Sierra Leone Telegraph: 22 October 2020:
Born on 17th October 1920, Mr Mohamed Sallieu Thomas is one of Freetown’s oldest residents, and arguably the oldest in Aberdeen, West of Freetown, Sierra Leone. He is the patriarch of the Thomas family of Aberdeen – descendants of Liberated Africans slaves who founded and settled at the Aberdeen Creek in 1829.
A strong member of the Aku Krios of Freetown, the Thomas family of Aberdeen have long maintained their Muslim heritage which is believed to have come from the educated and liberated Yoruba’s of Abeokuta in south-western Nigeria.
Last Saturday, 17th October, the extended family members of Mr. Mohamed Sallieu Thomas – fondly referred to as Pa Salu, and hundreds of residents of Aberdeen village – including the Jamaat of the Aberdeen Mosque, converged at his home where they celebrated his 100th birthday with Muslim thanksgiving prayers.
The ceremony which was performed in typical Aku Mohamedan tradition, saw top Islamic scholars reciting the Holy Quran as the women prepared an enormous feast.
Behind the celebration lies an intriguing story of a man who survived the odds – transitioning between the colonial administration and Sierra Leone’s post-independence era, and made immense sacrifices for his family, his community, and his country.
Mohamed Sallieu Thomas was schooled by the colonial administration, but his dream of becoming a mechanical engineer was short-lived after he found himself in a clerical job, as an unpaid volunteer for the Electricity Unit of the Public Works Department (PWD).
That unit was located at Falcon Bridge in Freetown, and is still in use today.
The National Power Authority (NPA) or Electricity Distribution and Supply Authority (EDSA) as we know it today, was actually a very small unit at the Public Works Department.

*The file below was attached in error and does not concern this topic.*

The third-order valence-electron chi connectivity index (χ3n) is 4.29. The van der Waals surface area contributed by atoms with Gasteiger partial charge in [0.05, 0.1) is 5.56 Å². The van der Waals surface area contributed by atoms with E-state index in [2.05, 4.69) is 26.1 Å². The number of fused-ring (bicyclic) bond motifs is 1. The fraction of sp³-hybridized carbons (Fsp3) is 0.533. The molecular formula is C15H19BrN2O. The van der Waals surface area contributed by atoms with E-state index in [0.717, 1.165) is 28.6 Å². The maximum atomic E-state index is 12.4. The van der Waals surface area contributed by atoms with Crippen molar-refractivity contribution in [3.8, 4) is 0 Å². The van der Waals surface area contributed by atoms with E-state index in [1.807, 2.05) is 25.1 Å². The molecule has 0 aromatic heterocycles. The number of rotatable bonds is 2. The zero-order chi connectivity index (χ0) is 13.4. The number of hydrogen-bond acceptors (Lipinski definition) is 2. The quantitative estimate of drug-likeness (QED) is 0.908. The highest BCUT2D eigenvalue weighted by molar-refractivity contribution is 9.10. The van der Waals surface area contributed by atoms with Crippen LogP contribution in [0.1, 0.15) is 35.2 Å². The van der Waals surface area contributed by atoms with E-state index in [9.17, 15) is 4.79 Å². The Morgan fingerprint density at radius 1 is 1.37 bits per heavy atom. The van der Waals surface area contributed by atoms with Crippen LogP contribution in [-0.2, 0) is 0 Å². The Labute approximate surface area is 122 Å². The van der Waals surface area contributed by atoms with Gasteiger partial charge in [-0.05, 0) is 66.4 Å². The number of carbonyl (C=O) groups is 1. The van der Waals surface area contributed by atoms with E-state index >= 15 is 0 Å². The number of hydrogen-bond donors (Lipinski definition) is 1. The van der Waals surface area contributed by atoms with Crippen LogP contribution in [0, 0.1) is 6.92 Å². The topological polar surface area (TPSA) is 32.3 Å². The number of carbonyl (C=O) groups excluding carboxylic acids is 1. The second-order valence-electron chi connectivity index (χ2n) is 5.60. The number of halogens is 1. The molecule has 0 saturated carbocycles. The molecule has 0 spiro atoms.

As a volunteer clerk in the colonial PWD, Mr Thomas was one of the few Sierra Leonean professionals who successfully transitioned between the British colonial administration and the post independent Government of Sir Milton Margai.
As a result of his administrative prowess, dedication to duty and great work ethics, he was confirmed as permanent staff, after nearly five years of volunteering service.
Mr Thomas’ courage and tenacity to break new grounds, subsequently elevated him into the middle tier level of the works department. He then seized an opportunity to be among the first batch of civil servants to be trained at the Sierra Leone Civil Service Training College.
This singular move transformed Mr Mohamed Sallieu Thomas into a consummate civil servant, who served with unrivalled diligence in every district of the country.
One of the highpoints of his blistering career was his call to public duty, taking responsibility for overseeing and coordinating the launching of the Kailahun and Kabala power stations.
The launching of those two power stations, he said, was presided with great fanfare with the country’s Prime Minister – Sir Milton Margai in attendance.